6. Maintain your equipment and premises in a safe state. Torn head gear, gloves and foot pads should be repaired or discarded. Weapons should be routinely inspected for safety. Pointed tips have been known to fly from spears, and blades have been seen snapping from inexpensive swords. Nunchaku will fly apart when the connecting cord or chain is defective. They might even decide to fly away on their own. Throwing weapons (knives, darts, etc.) should have their own special place and time in the studio.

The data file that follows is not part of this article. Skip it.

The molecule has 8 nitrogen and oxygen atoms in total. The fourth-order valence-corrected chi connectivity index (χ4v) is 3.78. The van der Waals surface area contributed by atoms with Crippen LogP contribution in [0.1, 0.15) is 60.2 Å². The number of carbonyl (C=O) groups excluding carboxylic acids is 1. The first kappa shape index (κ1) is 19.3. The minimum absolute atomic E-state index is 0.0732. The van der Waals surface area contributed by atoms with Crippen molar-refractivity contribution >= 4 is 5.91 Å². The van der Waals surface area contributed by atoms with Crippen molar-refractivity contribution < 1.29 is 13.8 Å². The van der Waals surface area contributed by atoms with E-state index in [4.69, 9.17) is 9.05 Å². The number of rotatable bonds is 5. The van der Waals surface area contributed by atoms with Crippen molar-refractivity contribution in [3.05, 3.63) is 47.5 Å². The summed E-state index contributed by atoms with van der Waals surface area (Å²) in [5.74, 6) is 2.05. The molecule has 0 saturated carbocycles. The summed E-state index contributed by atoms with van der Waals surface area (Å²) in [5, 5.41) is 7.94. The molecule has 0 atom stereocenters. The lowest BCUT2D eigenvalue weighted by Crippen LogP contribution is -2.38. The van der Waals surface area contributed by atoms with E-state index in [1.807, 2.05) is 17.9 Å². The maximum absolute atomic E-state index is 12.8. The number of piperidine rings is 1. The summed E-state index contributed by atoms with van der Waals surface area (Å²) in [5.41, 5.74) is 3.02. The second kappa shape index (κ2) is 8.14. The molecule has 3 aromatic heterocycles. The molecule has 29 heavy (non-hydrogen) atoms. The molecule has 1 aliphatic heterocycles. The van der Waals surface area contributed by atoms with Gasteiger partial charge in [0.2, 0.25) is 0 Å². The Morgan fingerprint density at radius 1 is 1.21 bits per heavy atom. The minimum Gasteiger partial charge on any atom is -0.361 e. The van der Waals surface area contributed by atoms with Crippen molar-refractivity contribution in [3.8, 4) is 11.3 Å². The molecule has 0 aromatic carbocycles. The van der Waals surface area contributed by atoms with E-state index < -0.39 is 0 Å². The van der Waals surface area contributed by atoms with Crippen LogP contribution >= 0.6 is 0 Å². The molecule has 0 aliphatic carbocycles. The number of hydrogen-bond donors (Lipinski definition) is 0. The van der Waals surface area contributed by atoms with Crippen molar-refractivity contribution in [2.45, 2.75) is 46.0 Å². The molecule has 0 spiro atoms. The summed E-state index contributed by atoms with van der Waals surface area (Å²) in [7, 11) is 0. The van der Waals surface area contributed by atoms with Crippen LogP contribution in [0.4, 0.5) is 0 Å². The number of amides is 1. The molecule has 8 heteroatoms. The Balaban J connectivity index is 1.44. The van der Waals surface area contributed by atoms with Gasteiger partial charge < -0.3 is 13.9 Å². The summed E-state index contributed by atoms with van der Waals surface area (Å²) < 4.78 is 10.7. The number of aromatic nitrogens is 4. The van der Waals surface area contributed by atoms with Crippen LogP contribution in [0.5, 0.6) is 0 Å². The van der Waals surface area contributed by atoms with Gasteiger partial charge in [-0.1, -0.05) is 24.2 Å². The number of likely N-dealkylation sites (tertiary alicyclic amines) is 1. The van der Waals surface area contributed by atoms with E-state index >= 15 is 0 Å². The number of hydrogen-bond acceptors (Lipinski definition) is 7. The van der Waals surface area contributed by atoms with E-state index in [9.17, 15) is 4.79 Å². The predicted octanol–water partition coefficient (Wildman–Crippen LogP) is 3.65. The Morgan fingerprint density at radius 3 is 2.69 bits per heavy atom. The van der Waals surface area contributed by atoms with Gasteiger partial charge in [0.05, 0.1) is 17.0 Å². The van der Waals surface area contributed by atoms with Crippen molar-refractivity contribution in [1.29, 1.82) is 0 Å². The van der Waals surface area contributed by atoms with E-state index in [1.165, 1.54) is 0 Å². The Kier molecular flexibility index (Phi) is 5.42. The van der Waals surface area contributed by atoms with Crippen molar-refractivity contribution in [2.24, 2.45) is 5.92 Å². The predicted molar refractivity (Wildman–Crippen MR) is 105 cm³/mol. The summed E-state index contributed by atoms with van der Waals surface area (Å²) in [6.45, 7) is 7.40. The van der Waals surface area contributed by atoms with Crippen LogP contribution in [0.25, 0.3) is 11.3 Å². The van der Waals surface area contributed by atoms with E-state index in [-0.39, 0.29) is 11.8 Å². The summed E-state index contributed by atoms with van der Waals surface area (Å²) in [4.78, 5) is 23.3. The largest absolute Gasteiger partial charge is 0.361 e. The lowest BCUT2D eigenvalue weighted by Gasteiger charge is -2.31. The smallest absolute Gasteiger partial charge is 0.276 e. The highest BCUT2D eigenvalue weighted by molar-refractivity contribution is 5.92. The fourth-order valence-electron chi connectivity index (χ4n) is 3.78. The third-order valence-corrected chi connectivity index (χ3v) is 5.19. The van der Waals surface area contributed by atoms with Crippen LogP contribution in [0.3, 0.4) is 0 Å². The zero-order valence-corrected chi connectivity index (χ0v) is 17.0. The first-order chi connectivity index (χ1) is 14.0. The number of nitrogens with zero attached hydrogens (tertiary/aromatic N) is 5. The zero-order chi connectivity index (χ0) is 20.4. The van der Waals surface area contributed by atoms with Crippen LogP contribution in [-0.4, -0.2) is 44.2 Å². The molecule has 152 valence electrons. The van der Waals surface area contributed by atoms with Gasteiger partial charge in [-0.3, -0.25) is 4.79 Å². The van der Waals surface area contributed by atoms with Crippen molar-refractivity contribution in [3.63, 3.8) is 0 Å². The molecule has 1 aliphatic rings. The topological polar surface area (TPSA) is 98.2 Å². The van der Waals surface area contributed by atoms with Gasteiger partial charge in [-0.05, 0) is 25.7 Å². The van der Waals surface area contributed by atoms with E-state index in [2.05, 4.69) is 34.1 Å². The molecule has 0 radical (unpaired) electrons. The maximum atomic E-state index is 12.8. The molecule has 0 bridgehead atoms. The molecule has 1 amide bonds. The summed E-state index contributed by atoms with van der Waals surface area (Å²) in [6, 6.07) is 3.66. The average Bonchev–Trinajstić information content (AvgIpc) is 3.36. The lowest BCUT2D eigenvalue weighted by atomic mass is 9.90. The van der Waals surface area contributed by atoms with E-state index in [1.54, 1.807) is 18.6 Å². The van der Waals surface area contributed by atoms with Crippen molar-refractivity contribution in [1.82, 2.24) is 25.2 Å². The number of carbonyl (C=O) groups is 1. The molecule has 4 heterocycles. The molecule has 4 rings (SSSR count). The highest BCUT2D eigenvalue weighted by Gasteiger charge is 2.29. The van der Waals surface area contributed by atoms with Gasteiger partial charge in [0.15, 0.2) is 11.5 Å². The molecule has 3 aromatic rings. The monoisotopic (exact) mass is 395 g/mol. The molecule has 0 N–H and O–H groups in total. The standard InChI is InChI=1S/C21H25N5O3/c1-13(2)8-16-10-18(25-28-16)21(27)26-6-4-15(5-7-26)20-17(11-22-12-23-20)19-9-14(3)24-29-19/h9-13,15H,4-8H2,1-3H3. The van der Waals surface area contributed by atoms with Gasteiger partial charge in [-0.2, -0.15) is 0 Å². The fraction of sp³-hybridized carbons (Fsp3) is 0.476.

The premises should be clean, well lit, comfortable and safe. Remember, you're trying to get normal human beings to visit, develop a favorable impression and perhaps return as students. Having an obstacle course by the front door not only turns people off, it can be hazardous. Always remember Murphy's law. If there's glass on the floor, someone will cut a foot. If there's a tear in the mat, someone will trip. If there's ice at the doorstep, someone will fall.